Regular session concludes, special session called for May 16

information and photos released

Dear Friends and Neighbors: After 15 weeks of being in session, we adjourned on April 23, the scheduled end of the 105-day session. It has been an honor to serve you and be your voice at the state Capitol in Olympia the past few months.

However, our work is not finished. The governor has called a special session for May 16, to address some important unfinished business, a solution for the State v. Blake decision. It should be noted, when the governor calls a special session, it is for 30 days. It doesn’t guarantee that we come up with a solution in that timeframe, but we also do not need to use the full 30 days if we can reach an agreement and send the governor a Blake fix bill.

Rep. Goehner speaks in the state House of Representatives during floor debate.

Adjourning without a Blake fix

How did we get here? In February 2021, when the state Supreme Court ruled that Washington’s felony drug possession law was unconstitutional, the Legislature passed legislation that same year, with that law set to expire July 1, 2023.

Despite having two years to pass a permanent fix, the Legislature adjourned without one. As the end of session approached, there was agreement between three of the four caucuses – Senate Republicans and Senate Democrats, along with House Republicans – on a Blake fix, Senate Bill 5536.

However, in the final hours of the session, House Democrats brought their own version to the House floor for a vote, where it failed by a vote of 43-55. The bill lacked teeth, sets people up to fail and will perpetuate problems.

We must come up with a solution that enacts a new criminal penalty before July 1, 2023 or there will be no criminal penalty in state law for drug possession (for such drugs as fentanyl, heroin, and methamphetamine).

House Republicans are working with the Senate and our counterparts in the House to reach agreement on a bill before we descend on Olympia again. Click here to read House Republicans’ recent letter to the governor outlining our concerns and our solutions.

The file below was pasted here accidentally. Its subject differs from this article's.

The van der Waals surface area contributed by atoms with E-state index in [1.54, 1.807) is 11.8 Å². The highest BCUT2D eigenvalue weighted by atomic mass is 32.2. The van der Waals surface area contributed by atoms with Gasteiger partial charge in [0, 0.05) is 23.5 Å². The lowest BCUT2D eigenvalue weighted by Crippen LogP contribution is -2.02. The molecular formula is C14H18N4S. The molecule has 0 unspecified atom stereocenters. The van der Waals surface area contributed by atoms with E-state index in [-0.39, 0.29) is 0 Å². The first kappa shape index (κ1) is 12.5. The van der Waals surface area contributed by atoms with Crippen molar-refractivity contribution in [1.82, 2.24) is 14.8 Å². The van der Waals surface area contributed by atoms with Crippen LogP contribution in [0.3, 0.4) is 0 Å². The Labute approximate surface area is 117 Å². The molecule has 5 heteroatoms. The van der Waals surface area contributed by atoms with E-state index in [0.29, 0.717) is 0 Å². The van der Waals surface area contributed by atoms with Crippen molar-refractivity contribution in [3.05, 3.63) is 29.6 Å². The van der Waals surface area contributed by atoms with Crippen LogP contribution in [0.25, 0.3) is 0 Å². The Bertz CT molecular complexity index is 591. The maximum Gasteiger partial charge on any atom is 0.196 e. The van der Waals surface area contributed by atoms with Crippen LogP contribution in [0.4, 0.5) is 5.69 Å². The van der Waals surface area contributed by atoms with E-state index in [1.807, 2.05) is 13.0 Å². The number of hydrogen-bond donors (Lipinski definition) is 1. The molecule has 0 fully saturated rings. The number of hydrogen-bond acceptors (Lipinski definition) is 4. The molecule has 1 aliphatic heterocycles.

This isn’t about politics. It is about reaching a commonsense solution to the Blake ruling so people can get the proper treatment and guidance they need, and to ensure our communities and streets are safe.

For more about what happened, check out the articles from The Seattle Times:

Local governments across the state want the Legislature to come up with a Blake fix. Fearing the Legislature doesn’t get this done, some are already implementing or drafting their own law or ordinance. That would lead to a patchwork of different laws across the state.

Police pursuit legislation

The other important public safety issue we needed to address in the 2023 session was police pursuits.

Background: In 2021, the Legislature passed a law that required officers to need “probable cause” to arrest someone before initiating a pursuit rather than “reasonable suspicion.” It set the bar high for law enforcement to pursue suspected criminals. Soon the media was littered with stories of suspected criminals fleeing crime scenes before law enforcement could act or question them.

At the beginning of session there was legislation, House Bill 1363, to restore the reasonable suspicion standard. It was a strong, bipartisan bill with 20 Republicans and 20 Democrats signed on as co-sponsors. The bill was never brought before the full House of Representatives for a vote.

What ended up passing was Senate Bill 5352. The measure would allow police pursuits under the reasonable suspicion standard of those suspected of committing a violent crime, a sex offense, domestic violence-related offense, vehicle assault, driving under the influence, and trying to escape arrest.

This does not go far enough to restore what our law enforcement officers need, but I voted “yes.” It does move us forward, albeit a small step. For more information, click the link below on why Rep. Steele and I voted for the bill.

Transportation budget

With it being our first full in-person session since 2020, it was good to see what could be accomplished with both sides of the aisle working together. As a member of the House Transportation Committee, I was able to see this firsthand. The 2023-25 transportation budget was the culmination of bipartisanship from both parties and chambers.